Tuesday, May 15, 2012

the little mammal

ever elizabeth - seventeen months

you wake me up with your smucker face, a red fat cheek and one blue eye- or maybe the other eye, the one mostly hazel, like your daddy- and you tap your tiny chest and say in that cartoon baby cute
voice tootsyaiyyy which is your word for nursing. i press my breast into your mouth and your face relaxes into such complete trust and comfort and love that i feel the surge of gratitude and joy i get every morning when you wake to nurse. i lie and watch your face like a million mothers are doing, and sometimes i think of joy and peace and dreams come true and sometimes i remember illness and death and injury and i hold you closer. 

you are still a part of me. the little mammal how she stays under the momma, next to the mommas skin, on top and over and sits with her naked bum on my chest and slaps open palmed on my breast, with a laugh! you are inching away, so slowly but not so slowly, only a year from now you will have begun to truly claim your body your space. now, you fit yourself as you lay inside of me, upside down, and slap my thighs. mama, you say matter of factly. then quicker, with a laugh, mama! and i am completely and totally happy. any time any day that i can look at you and find relief from even the worse of life's stress.

i read once, in a long snarky meme about parenthood that went viral,  how attachment mothers are so attached: LOOK OUT!  the word such a sneer. the point made with such a shudder. for selflessness is now a joke and motherhood of the primal body and spirit such a mockery and we are ridiculous strange mutants who populate empty bodies and live only for our children. instead of those of us whose bodies and minds and hearts are so swollen with gratitude for life and so keenly aware of it's brevity and cruelty and so sharply in line with it's few comforts that we live and die by these things: the comfort of the physical body, the joy of the bonds made deep and true and as strong as a sailor's knot, the powerful salve against life's most dangerous waters, love made action. i am not waiting for death knocking to make life a daily meditation of what matters. 

when Ever was hospitalized she was one month old. one month and day two, could not nurse. watching her face turn weakly toward my breast, eyes fluttering, and her mouth to exhausted to latch on, was one of the most terrifying experiences of my life. was i watching her die? i did what i know to do. i held her wires and tubes on her chest, feet, legs and arms don't move more than a foot away with her, the warning, i held her i sprayed milk into her mouth and every night when the nurses pretended like they couldn't see me in the dark hospital hallways i climbed into Ever's pod and slept next to her, legs drawn to my chest and my mouth moving in song. mr. curry on the chair in his upright, sleepless sleep.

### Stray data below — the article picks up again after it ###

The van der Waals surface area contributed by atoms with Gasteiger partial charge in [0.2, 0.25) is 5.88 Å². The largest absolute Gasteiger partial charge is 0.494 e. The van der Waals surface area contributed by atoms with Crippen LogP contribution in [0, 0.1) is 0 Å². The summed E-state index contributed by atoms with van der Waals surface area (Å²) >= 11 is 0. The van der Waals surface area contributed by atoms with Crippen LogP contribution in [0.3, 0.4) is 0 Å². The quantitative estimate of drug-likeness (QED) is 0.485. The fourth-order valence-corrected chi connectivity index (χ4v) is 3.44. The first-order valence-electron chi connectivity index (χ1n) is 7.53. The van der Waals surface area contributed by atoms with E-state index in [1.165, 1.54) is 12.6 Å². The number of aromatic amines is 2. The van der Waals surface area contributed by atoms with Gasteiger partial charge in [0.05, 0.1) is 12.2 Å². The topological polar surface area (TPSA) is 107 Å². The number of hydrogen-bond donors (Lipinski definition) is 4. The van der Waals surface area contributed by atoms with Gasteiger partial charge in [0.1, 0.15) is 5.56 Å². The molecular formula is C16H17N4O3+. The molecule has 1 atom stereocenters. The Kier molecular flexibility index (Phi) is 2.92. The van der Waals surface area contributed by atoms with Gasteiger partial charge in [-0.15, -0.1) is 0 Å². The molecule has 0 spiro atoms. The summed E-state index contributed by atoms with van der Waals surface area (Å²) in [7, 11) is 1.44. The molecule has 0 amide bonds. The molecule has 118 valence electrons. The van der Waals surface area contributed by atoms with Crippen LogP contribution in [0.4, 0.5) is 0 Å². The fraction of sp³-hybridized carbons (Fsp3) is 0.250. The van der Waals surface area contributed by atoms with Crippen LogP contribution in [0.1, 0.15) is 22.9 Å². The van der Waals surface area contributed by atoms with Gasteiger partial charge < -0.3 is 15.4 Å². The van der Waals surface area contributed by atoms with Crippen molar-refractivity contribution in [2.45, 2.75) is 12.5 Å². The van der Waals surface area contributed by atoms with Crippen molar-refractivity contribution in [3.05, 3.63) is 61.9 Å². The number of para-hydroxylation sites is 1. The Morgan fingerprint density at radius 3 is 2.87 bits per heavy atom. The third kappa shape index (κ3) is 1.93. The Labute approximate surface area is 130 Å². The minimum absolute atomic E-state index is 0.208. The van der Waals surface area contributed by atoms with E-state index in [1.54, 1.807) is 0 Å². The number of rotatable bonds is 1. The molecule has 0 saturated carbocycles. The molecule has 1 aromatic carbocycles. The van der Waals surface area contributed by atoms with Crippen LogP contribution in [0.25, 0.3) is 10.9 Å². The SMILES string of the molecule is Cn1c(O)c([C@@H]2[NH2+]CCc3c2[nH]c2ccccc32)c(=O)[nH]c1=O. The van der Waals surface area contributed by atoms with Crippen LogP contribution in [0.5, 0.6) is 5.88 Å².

somethings are routine and these things are supposed to be the foundation of our lives, what is most important to function. so these are: brush teeth, eat food, work, clean, dress, pay bills. so this is: holding my children. sleeping with my children. sleeping near my children. nursing my children. picking up my children when they cry. touching them when they worry. the little mammels like this, their pocket sized selves born with such large heads and enormous brains and absolutely helpless to prevent anything or attempt anything or even ask. our bodies are made for shelter, breast and belly and arms. our bodies are made for our babies and our lovers and our packs. 

this is why my seventeen year old son is having a bit of a heartbreak right now and i look over from this computer screen and see three of my four children sleeping: 17 months, 10 years, and an almost man boy who is man enough to bungee jump, take multiple trips across the country to different places without family, travel far by bus, handle difficult teachers and aggressive men by himself, but also knows that if he needs solace in this world there is always a place to lie his head. one day he will be lying like this, over 6 foot of him, next to his own children and his wife. 
Ever you are new love, a spring day, a rose blooming in your mouth and cheek and the sky and mountainsides in one and the other eye, two different colored eyes for an girl who is already so clearly her own spirit and will be, despite the baby of the family and the youngest of four, a force to be reckoned with. you curl off of me like a caterpillar from a frond and i find you playing happily with pans and toy cars and bags of lentil beans.  every night as you drift off to sleep with your sweet breath against me i am forcefully drawn into gratitude whether i like it or not.

i love you.

Ms. Moon said...

Oh Maggie. You got it SO right here. So very, very right.

liv said...

Crystal clear truth. Perfect.

Fousty said...

in the wake of the backlash from the times cover with the breast feeding mamma, this post melts my heart a little. or a lot.

Petit fleur said...

I love her teeny tiny piggy tails!

Are her eyes really different colors? It's hard to tell in photos.


Maggie May said...

her eyes ARE actually two different colors, it's awesome. one is blue, and one is hazel with just a little blue around.

Petit fleur said...

I knew a girl in college named Cecelia who had one blue and one half green and half brown. It was mesmerizing in that other worldly yet real sort of way.


Caroline said...

I read this several times and loved it.

One of the things that I love the most about your writing is that you often approach subjects from an anthropological perspective and that resonates with me.

LOVED this.

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